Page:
According to the 2020 census, nearly half of the Mainers who have health insurance receive it through their employer. Because Maine is among the most expensive states in the country in which to receive health care, business owners who provide health insurance are faced with maintaining coverage at higher costs, cutting back coverage – which leaves employees with higher deductibles and co-pays—or laying off employees.

The trend of steadily rising health care costs needs to be reversed. A survey conducted late last year by the non-profit Altarum found:

• 63% of Americans experienced one or more health care affordability burdens in the past year;

• 80% are worried about affording healthcare in the future;

• 59% are worried about affording treatment for COVID-19 if they need it.

And across party lines, respondents express strong support for government-led solutions.


The complaints are the same throughout the country. Insurance companies nickel-and-diming patients and hospitals for necessary care that often borders punishment for the “crime” of being ill or injured. Meanwhile, hospitals charging ridiculous prices for mundane items is as legendary as the Pentagon’s $450 hammers.

The ever-rising cost of care is killing us. As costs rise, insurance premiums rise, and more people get left behind. Employers – especially small business owners – who try to do right by providing health insurance are increasingly unable to. The root problems must be solved. Unless policies are enacted to fix our health care system by reducing costs nothing will change. If we want insurance companies to stop dictating what care we can and cannot receive, then we need the cost of that care to come down.

We need physicians and hospitals to be reimbursed promptly by federal and state programs and by insurance companies. We also need enforced transparency in billing as well as accountability on what hospital consolidation costs patients. As individual hospitals morph into mega-systems, patients lose the opportunity to shop around.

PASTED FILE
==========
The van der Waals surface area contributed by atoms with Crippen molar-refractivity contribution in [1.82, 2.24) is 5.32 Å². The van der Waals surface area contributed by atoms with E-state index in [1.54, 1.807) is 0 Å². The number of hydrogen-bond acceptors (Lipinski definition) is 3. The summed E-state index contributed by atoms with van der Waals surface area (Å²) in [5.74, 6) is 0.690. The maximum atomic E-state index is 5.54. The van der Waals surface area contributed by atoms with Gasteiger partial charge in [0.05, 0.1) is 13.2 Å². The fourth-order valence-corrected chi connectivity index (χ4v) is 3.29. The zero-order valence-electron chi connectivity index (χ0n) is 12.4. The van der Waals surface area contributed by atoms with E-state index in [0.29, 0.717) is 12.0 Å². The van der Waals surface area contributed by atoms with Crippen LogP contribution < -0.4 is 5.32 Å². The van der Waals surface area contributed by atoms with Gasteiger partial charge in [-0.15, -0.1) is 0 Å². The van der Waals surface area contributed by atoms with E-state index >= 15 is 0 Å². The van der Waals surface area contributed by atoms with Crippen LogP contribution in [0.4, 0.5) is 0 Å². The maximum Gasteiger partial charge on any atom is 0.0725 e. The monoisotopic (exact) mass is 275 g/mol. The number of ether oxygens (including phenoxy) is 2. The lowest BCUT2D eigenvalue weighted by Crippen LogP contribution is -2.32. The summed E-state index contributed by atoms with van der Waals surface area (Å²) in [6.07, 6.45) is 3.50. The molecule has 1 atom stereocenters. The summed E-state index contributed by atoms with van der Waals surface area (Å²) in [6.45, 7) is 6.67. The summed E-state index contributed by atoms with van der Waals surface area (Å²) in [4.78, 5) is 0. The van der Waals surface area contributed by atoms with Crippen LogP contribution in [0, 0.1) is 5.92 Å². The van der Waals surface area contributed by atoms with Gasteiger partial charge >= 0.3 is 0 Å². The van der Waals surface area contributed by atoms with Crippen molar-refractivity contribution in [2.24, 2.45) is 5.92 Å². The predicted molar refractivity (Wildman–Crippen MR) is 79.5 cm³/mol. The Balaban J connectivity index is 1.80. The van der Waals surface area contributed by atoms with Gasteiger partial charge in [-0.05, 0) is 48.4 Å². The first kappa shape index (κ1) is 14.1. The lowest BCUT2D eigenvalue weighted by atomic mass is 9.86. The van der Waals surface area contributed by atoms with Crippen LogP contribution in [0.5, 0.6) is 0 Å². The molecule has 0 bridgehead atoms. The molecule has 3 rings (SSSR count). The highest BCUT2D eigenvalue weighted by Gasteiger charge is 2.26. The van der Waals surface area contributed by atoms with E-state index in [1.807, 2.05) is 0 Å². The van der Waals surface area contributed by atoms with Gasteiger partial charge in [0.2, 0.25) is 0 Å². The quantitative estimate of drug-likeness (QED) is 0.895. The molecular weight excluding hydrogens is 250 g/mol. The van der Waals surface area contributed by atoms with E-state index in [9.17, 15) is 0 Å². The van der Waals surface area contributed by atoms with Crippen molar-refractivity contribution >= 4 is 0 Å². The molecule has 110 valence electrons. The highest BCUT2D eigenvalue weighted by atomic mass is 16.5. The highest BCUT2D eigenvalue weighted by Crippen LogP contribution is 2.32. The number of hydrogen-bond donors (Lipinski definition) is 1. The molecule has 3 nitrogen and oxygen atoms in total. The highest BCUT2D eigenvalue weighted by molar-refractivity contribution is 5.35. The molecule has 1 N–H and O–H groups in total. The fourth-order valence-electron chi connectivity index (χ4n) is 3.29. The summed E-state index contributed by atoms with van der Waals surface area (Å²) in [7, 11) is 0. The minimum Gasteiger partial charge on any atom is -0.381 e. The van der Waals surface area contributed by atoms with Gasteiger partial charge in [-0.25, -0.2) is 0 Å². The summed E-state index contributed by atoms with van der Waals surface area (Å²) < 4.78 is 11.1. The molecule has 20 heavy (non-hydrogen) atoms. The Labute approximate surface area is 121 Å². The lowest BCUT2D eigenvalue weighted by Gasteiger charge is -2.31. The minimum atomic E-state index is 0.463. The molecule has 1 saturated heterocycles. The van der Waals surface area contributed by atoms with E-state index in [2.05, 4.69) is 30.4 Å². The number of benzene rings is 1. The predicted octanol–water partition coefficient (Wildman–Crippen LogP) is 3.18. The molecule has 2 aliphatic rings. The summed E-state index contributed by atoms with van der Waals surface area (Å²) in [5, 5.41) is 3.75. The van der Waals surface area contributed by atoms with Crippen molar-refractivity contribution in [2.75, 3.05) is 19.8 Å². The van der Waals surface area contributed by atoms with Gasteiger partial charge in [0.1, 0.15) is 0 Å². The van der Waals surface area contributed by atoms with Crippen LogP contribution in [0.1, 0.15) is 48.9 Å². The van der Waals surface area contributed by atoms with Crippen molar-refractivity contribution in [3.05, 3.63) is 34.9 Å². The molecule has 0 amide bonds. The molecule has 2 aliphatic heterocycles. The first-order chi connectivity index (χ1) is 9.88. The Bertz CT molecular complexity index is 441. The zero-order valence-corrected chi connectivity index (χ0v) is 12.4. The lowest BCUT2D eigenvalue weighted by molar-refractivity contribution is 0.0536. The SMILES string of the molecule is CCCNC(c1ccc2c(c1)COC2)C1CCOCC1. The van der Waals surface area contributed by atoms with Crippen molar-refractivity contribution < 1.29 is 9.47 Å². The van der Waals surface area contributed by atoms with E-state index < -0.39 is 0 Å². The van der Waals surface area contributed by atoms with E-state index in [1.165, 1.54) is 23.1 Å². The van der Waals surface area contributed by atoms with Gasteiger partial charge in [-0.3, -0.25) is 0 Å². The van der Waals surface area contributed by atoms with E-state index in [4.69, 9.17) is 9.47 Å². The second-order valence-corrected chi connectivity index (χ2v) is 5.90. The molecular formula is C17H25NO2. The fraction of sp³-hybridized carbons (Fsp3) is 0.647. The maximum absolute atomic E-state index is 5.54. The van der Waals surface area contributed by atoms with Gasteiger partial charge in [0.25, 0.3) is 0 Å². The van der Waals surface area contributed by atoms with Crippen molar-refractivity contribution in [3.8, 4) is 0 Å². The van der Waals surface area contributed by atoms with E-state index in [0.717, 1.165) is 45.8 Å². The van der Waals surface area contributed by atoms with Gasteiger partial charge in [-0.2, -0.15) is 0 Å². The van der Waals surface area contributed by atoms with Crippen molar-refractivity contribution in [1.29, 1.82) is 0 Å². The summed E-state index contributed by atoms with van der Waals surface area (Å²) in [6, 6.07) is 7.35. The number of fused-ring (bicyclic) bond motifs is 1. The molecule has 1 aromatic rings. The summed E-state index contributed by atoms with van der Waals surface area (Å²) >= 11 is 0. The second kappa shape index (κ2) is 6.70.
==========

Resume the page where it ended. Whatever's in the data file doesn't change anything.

Thirty-three of Maine’s 36 hospitals are non-profit and that’s a good thing. But MaineHealth operates eight of them, as well as hundreds more physician practices, clinics, labs, and other health care sites.  Northern Light Health includes 10 hospitals, 37 primary care locations, and eight nursing homes. Central Maine Healthcare operates four hospitals as well as Maine Urgent Care. MaineGeneral Health also maintains multiple health care offices in addition to its two hospital campuses in Augusta and Waterville.

That’s a lot of consolidation that doesn’t invite a lot of competition.

We need current federal and state regulations, which are meant to provide oversight, to be enforced consistently. A recently released study published by JAMA Internal Medicine found that median price markups across 61 National Cancer Institute–designated hospitals ranged from approximately 120% to 630% of estimated hospital acquisition costs. The study also found that most of these hospitals “did not publicly disclose payer-specific prices for cancer therapies as required by federal regulation.” The study concluded, “to reduce the financial burden of cancer treatment for patients, institution of public policies to discourage or prevent excessive hospital price markups on parenteral chemotherapeutics might be beneficial.”


In 2021, The Commonwealth Fund analyzed the performance of health care systems of 11 high-income countries including the United States. We ranked last overall, despite spending far more of our gross domestic product on health care. The U.S. ranks last on access to care, administrative efficiency, equity, and health care outcomes.

Maine cannot grow its economy without addressing its rising health care costs. Those high costs are driving down the value of everyone’s paychecks by driving up insurance premiums as well as deductibles and co-pays. On a larger scale, it causes businesses to rethink their investments in Maine.

We need more predictability and transparency in pricing, and we need more competition in the delivery of care. We need the legislature and key decision makers to take this seriously and work to bring down the cost of health care in Maine.

— Special to the Press Herald

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